COMMENTARY | COLUMNISTS | CARL DEMAIO

Supporting San Diego's small businesses with better policies

Small businesses create about two-thirds of all jobs. They are the backbone of a local economy.

May 16 to May 20 marks National Small Business Week. This is a time to honor small businesses in our community and the vital role that they play in our local economy. It is also an opportunity for city leaders to examine ways to better support small businesses and remove impediments to their success.

I have proposed a number of policy changes that the city should act on to improve our city's business climate and support our small businesses. The benefits of these policies would also extend throughout our economy and job market. These reforms can get San Diego working again.

First, we must improve the city's Business Improvement District (BID) program. BIDs foster an environment in which small businesses thrive, though such activities as expanding parking and organizing promotional events. Funding for the BIDs comes entirely from the neighborhood businesses that make up their membership.

The city's long delays in reimbursing the BID's expenses have created serious cash-flow problems for the BIDs. In order to fix this reimbursement problem, I have proposed replacing the reimbursement process entirely with regular monthly distributions of the businesses' assessments. Fortunately, this fix is progressing through the process in the City Council, and is expected to be resolved without additional undue delay.

Second, I have proposed that the city make the licensing and permitting processes less onerous for businesses, with the goal of conducting 95 percent of all permit and license transactions online within five years. The city should also create a customer friendly "one-stop-shop" in the Office of Small Business. Such an office would eliminate the need for businesses to weave through a maze of different city departments.

Third, we must consolidate the Small Business Enhancement Program (SBEP) grants. These grants are currently spread too thinly, with little accountability for results. The city's support of small businesses could be more effective through better allocation of the grant funds.

Fourth, we must stop unfair government policies that benefit labor unions at the expense of small businesses and non-union workers. For years, the permitting process has been used to coerce Project Labor Agreements (PLAs) that block non-union labor from participating in projects. In some cases, these practices have completely killed projects, costing union and non-union jobs alike.

I have sponsored a ballot initiative to end PLAs, and will continue to fight to end this bad-for-businesses and bad-for-workers policy.

Finally, the city must not increase any taxes or any fees on San Diegans.

Raising taxes or fees would take us in the wrong direction by discouraging investment and job creation.

I was disappointed to learn recently that some realtors were told that they now needed to pay an annual business tax due to an arbitrary and flawed bureaucratic change in city policy.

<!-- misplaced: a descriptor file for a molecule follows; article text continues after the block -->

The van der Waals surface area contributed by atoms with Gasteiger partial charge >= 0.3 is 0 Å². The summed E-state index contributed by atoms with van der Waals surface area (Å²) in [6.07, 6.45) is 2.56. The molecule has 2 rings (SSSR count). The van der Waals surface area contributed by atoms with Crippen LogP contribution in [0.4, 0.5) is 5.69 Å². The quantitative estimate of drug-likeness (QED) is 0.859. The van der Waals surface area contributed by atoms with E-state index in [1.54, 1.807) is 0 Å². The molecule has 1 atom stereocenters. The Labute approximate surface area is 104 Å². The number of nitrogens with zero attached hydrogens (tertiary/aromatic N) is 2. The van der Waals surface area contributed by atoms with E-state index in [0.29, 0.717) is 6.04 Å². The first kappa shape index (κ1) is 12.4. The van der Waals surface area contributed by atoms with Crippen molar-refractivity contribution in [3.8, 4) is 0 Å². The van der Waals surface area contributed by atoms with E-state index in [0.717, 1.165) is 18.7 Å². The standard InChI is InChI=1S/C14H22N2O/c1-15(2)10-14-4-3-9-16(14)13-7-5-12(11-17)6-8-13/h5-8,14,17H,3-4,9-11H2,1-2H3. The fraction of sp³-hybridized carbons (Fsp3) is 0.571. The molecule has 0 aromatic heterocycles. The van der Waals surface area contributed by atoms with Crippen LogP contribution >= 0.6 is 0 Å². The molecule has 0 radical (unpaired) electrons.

Realtors are required by state law to work under the license of a real estate broker. Real estate brokers already pay this tax, the "Business Tax." This new city policy creates a double tax that hits many small businesses at a time when they are already struggling. I am committed to working with my colleagues on the council to end this double tax.

We must reform the city's finances, but squeezing more money out of small businesses is the wrong way. Last year I proposed specific reforms to reducing and freezing abusive compensation practices in my Roadmap to Recovery. Some of these reforms are finally headed to voters for approval in 2012 through the Comprehensive Pension Reform ballot initiative.

We should use the occasion of National Small Business Week to redouble our efforts to support the businesses that make our communities work. Now is the time to recognize the impact of city policies on small businesses, and to cultivate the conditions in which small businesses can thrive.


DeMaio is a member of the San Diego City Council, representing Council District 5.

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Rick 12:33pm May 17, 2011

Fourth, we must stop unfair government policies that benefit labor unions at the expense of small businesses and non-union workers. For years, the permitting process has been used to coerce Project Labor Agreements (PLAs) that block non-union labor from participating in projects. In some cases, these practices have completely killed projects, costing union and non-union jobs alike. This is false, in the construction unions we promote the small businesses. 90% of the union contractors in California are small business. Plus the unions promote local hire and local education. The members of these unions purchase thier goods from the local companies unlike the nonunion who are shopping at the Winco and the Walmart. PLA's try to keep the money in the community and fight the larger out of State contractors who come to your town and put a drain on the local economy with thier out of state workers. Then they leave and take your money with them.Check your facts.

Franklin 10:17am May 17, 2011

Maybe businesses in San Diego will step up and start paying their fair share in business taxes. The average business tax revenue (including business tax rental receipts) is far lower in San Diego than any peer California City, drastically lower. The average business tax in peer cities is $671, in San Diego it's $79. Follow this link to the San Diego Council commissioned report entitled 'Charting a New path for Success' page 31 ; http://www.sandiego.gov/crrecc/pdf/crreccfinal.pdf